The whole of the Caledonian Canal is a Scheduled Monument which identifies it as being of national importance to Scotland. For this section of the Caledonian Canal see Scheduled Monument No 3530.
The house was built initially to house the lock keeper and around 30 men, who built this spectacular series of locks called Neptune's staircase. Neptune's Staircase was constructed between 1809 and 1811 and the house is most likely to be of this date. The workers for the canal were originally housed in turf huts with stone houses being built later. After the canal was built, the house became the lock keeper's house.
The iconic Neptune's Staircase at Banavie is the longest staircase lock in Britain, and consists of 8 locks and 9 lock gates. A staircase is defined as two or more, adjacent locks and where the upper gates of one lock serve as the lower gates of the next. Boats entering the staircase are therefore committed to passing through all the locks in one go before other canal users can use them. It was nicknamed Neptune's Staircase by those who constructed it. It originally had 36 capstans which would be rotated in a strict order to allow the water in or out of the locks. Each capstan had 20 rotations and it would take half a day for a boat to climb or descend the staircase and consequently boats may have to wait for up to day to use the staircase. Many lock keepers were needed to operate this staircase smoothly, swiftly and safely. During the 20th century the staircase was mechanised, cutting down the time and effort in operating the locks.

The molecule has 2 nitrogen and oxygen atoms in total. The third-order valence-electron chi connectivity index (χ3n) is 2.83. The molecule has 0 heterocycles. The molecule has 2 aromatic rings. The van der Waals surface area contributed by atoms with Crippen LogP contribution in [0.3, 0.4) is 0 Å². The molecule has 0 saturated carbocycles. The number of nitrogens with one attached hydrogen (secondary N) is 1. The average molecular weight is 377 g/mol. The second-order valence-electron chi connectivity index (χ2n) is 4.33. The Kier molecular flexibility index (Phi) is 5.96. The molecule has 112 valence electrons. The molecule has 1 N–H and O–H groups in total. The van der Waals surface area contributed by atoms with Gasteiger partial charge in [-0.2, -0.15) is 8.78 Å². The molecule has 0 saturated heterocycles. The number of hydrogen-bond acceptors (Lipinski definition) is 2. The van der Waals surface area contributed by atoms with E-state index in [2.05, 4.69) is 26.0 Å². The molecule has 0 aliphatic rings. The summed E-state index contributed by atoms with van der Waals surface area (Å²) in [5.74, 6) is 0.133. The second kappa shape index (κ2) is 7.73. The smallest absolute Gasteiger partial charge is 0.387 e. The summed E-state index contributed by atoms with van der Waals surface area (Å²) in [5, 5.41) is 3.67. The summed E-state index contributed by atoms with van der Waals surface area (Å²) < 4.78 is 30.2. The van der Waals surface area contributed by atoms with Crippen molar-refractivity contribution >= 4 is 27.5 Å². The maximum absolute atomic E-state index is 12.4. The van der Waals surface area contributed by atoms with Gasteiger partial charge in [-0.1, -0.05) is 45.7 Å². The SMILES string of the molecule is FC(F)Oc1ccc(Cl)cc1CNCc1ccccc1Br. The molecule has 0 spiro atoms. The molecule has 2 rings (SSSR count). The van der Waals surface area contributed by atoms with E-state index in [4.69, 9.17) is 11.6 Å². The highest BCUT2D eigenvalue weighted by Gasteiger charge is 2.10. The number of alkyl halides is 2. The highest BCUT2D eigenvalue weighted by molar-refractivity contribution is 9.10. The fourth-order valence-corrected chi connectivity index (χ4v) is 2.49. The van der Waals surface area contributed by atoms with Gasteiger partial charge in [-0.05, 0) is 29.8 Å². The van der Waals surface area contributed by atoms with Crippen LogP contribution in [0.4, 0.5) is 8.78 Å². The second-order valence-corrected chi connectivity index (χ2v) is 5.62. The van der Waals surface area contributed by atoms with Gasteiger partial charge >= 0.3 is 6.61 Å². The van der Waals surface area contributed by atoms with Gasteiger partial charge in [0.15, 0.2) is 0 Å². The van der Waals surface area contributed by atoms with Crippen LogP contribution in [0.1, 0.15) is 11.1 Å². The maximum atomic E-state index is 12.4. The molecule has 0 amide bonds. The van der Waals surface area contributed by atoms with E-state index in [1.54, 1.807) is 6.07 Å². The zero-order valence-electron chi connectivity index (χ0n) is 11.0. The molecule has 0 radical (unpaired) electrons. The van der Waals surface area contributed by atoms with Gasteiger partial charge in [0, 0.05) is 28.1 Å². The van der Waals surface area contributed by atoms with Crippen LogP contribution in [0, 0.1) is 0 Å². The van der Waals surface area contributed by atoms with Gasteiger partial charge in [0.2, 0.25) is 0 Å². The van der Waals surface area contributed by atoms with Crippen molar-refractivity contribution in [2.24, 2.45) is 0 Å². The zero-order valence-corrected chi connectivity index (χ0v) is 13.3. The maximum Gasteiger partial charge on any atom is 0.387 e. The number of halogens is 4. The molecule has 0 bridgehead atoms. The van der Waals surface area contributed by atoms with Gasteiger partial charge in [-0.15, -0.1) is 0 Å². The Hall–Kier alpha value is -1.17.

The primary role of a lock keeper was to maintain and operate the locks and the cottages and houses were constructed adjacent to them for convenience. Cottages were usually single storey with accommodation comprising of a living room and a bedroom. This property is unusual in being much larger in size. It does, however, have a large garden, which was common in that the lock keeper could grow vegetables and keep poultry and animals.
The previous listed building record written in 1971 noted that the Canal House was built in 1815 and designed by Thomas Telford. At the time of writing there is no documentary evidence to support this.